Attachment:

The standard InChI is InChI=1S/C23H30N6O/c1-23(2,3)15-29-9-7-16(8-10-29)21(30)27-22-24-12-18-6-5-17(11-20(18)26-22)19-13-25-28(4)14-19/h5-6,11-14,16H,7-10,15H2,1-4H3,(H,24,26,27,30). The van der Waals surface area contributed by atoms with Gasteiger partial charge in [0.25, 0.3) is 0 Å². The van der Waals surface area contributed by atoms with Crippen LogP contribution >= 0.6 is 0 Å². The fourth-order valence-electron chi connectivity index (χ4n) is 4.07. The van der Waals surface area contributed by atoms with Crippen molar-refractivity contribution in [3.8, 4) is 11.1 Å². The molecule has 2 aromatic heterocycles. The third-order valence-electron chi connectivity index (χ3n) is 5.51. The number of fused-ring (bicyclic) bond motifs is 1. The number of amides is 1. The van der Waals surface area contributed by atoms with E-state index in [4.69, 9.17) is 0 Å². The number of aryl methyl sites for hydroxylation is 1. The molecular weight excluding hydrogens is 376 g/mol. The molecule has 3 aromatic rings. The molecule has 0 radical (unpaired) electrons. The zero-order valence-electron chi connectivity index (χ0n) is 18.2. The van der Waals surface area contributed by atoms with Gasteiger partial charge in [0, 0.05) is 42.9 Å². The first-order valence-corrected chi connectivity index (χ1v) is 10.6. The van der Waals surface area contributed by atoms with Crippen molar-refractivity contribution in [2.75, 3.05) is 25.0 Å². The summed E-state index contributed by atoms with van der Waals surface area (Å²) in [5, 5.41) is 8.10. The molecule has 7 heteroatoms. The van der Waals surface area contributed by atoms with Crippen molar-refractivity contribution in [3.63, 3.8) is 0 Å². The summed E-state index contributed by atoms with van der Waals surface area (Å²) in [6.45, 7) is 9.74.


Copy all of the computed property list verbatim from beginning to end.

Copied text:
The standard InChI is InChI=1S/C23H30N6O/c1-23(2,3)15-29-9-7-16(8-10-29)21(30)27-22-24-12-18-6-5-17(11-20(18)26-22)19-13-25-28(4)14-19/h5-6,11-14,16H,7-10,15H2,1-4H3,(H,24,26,27,30). The van der Waals surface area contributed by atoms with Gasteiger partial charge in [0.25, 0.3) is 0 Å². The van der Waals surface area contributed by atoms with Crippen LogP contribution >= 0.6 is 0 Å². The fourth-order valence-electron chi connectivity index (χ4n) is 4.07. The van der Waals surface area contributed by atoms with Crippen molar-refractivity contribution in [3.8, 4) is 11.1 Å². The molecule has 2 aromatic heterocycles. The third-order valence-electron chi connectivity index (χ3n) is 5.51. The number of fused-ring (bicyclic) bond motifs is 1. The number of amides is 1. The van der Waals surface area contributed by atoms with E-state index in [4.69, 9.17) is 0 Å². The number of aryl methyl sites for hydroxylation is 1. The molecular weight excluding hydrogens is 376 g/mol. The molecule has 3 aromatic rings. The molecule has 0 radical (unpaired) electrons. The zero-order valence-electron chi connectivity index (χ0n) is 18.2. The van der Waals surface area contributed by atoms with Gasteiger partial charge in [0, 0.05) is 42.9 Å². The first-order valence-corrected chi connectivity index (χ1v) is 10.6. The van der Waals surface area contributed by atoms with Crippen molar-refractivity contribution in [2.75, 3.05) is 25.0 Å². The summed E-state index contributed by atoms with van der Waals surface area (Å²) in [5, 5.41) is 8.10. The molecule has 7 heteroatoms. The van der Waals surface area contributed by atoms with Crippen molar-refractivity contribution in [3.63, 3.8) is 0 Å². The summed E-state index contributed by atoms with van der Waals surface area (Å²) in [6.45, 7) is 9.74.